Now is as good a time as any to climb aboard this week’s traction-gaining Killer of Sheep bandwagon. All of the words used to describe this one-of-a-kind American masterwork (including “dreamlike,” neorealist,” “gritty,” and a host of other words that desperately try to set up some sort of visual or generic equivalent that just might not exist) can’t quite grasp Burnett’s utterly unpretentious, artistically pure approach. It’s audacious yet never pushes for effect; it seems to contain a world of sadness in its every breath yet it so fully understands its milieu that it never needs to emphasize it with overextended melancholy or melodramatics.
We’ve been singing its praises for a while at Reverse Shot (as in Chris Wisniewski’s 2006 piece, which you can read here) with much more to come this week. And we couldn’t be more pleased that not only is this film finally being released in a new 35mm print after over thirty years of being little more than a whisper on the lips of many but that it’s also become something of a cause for film critics to rally around. J. Hoberman’s lovely piece in the Village Voice this week stated, rightfully, “In retrospect, it can be seen that the two great independent features of the late ’70s were Killer of Sheep and Eraserhead,” while Nathan Lee got the ball rolling in his spring preview a few weeks back by exclaiming: “The film of the season, if not the year.” Time Out gave the film its coveted six stars (lol) this week, and even Entertainment Weekly couldn’t help but sneak it in between 300 shout-outs: “Killer of Sheep is one of those marvels of original moviemaking that keeps hope of artistic independence alive.”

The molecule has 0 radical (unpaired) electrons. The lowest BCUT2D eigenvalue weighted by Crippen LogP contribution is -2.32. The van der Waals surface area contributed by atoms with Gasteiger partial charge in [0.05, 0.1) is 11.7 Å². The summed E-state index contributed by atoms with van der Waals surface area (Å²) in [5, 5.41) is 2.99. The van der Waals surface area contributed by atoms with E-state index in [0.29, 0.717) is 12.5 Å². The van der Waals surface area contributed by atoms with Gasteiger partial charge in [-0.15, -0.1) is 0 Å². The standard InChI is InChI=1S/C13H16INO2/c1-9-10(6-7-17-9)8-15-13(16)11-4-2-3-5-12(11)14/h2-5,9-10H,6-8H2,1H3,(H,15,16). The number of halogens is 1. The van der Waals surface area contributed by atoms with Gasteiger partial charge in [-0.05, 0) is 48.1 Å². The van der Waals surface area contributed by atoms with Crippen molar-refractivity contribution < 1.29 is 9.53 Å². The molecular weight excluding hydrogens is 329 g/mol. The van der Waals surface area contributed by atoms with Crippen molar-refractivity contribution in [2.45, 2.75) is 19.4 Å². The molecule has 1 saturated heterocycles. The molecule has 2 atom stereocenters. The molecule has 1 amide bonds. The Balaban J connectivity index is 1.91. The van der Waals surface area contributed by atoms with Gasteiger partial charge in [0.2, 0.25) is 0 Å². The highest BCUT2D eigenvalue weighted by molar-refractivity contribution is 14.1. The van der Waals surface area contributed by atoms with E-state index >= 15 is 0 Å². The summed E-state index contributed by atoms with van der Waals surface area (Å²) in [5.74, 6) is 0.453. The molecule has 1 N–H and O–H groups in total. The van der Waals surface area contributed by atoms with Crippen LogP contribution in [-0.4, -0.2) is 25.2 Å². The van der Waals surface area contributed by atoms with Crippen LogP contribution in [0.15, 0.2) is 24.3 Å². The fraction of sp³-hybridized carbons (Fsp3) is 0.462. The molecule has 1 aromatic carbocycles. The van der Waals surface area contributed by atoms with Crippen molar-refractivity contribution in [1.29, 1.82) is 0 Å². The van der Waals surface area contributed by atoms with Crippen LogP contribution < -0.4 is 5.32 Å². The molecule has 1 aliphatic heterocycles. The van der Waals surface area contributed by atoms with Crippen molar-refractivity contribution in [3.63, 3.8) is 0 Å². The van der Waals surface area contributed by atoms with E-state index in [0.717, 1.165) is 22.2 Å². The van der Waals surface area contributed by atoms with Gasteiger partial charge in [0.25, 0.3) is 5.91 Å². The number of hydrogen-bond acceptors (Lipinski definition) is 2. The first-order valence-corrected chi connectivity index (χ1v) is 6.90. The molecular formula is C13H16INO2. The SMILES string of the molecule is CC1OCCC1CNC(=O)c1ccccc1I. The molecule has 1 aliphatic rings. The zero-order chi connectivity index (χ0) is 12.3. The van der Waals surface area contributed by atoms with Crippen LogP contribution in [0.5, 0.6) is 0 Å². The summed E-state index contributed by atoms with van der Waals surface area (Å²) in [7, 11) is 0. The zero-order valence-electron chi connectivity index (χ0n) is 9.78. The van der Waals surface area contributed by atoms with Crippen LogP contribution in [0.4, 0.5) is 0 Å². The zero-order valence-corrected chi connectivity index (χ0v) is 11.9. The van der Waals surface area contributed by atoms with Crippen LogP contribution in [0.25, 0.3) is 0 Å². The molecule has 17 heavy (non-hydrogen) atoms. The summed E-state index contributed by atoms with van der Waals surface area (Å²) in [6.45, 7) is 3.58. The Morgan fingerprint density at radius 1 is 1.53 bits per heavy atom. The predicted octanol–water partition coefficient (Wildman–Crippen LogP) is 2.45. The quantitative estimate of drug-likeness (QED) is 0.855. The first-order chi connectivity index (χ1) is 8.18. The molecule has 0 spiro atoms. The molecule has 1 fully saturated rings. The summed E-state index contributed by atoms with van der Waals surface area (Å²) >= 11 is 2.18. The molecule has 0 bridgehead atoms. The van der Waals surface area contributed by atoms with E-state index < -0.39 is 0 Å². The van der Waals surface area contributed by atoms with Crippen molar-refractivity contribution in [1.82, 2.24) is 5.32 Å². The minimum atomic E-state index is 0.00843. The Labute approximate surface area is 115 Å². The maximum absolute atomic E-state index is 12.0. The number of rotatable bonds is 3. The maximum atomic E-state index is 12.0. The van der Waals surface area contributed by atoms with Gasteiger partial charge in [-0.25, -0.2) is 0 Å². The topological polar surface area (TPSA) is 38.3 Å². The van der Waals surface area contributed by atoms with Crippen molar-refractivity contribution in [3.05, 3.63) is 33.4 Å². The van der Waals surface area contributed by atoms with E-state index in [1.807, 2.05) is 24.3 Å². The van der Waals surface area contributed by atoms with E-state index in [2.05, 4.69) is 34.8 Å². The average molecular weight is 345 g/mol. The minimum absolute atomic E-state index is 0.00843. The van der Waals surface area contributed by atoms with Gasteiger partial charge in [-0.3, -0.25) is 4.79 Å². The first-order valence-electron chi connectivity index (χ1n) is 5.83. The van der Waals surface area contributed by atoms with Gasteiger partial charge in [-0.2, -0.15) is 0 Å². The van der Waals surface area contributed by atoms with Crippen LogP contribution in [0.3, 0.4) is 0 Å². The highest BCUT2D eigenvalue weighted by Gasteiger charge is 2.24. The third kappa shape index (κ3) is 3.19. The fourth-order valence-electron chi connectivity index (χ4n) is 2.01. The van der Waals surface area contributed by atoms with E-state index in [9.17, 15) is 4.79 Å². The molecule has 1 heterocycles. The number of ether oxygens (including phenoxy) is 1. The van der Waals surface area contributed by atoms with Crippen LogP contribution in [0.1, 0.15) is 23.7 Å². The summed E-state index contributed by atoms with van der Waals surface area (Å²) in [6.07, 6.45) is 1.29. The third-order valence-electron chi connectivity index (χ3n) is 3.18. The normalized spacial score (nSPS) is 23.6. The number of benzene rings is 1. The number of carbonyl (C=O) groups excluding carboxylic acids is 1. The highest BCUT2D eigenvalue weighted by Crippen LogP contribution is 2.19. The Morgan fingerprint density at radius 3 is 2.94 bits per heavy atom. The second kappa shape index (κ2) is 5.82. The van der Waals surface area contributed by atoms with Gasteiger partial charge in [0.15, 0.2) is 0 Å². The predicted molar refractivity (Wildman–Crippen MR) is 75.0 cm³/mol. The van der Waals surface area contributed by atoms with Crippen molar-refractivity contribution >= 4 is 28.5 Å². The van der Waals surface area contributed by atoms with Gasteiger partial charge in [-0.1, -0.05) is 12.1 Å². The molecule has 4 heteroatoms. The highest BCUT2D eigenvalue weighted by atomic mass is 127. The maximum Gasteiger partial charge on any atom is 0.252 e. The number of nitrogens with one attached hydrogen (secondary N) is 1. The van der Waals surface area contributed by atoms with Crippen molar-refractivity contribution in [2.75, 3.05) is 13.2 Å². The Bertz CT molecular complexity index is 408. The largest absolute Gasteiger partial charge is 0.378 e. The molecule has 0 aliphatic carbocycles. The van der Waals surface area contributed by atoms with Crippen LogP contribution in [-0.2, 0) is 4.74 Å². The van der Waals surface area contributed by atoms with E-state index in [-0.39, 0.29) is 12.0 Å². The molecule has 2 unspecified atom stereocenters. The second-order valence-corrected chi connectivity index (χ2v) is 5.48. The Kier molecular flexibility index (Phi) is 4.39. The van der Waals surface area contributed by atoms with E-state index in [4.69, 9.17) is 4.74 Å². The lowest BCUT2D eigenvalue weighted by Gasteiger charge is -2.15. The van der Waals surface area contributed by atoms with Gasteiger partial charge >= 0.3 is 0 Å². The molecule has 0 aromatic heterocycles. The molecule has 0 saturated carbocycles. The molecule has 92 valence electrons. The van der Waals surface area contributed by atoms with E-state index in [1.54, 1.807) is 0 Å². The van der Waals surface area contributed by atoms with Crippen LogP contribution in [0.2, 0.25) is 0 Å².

It’s all good news–aside from an alarmingly wrongheaded capsule in L magazine by Jesse Sweet that deems the film a “neo-realist silent comedy talkie” (WTF?) and manages to mention in its Donald Bogle-esque opening paragraph that the film incorporates the “trends” of “urban tragedy” and the parallel “comedy in the hood that runs from Amos N’ Andy through Dave Chappelle” (eek, why, oh, why did you have to go there, Jesse?). Oh and I didn’t realize that “the film alternates between feral children in the alley and the adults’ constant search to hustle up some more action.” So, one of the most sensitive and tactile and honest films ever made by an African-American filmmaker is really about two things first and foremost: “feral children” and adult “hustlers.” Like, ravenous beasts and pimps? Wow. Double-wow.
Annnnyway, I digress (two phenomenal Reverse Shot staff writers have been regular critics there for some time, and the film editors at L have been on a singularly impressive upward climb ever since the biweekly’s induction a few years back in terms of amassing fresh voices, so forgive and forget?). Oh, by the way, it got four out of five L’s.
To look on the bright side, critics are doing their job, not trying to one up each other with a cute turn of phrase but to get the motherfucking point across: Go see Killer of Sheep. Will it be this year’s Army of Shadows, i.e. a sensation created by waves of critical adoration and the senselessness of its long unavailability? One can only hope.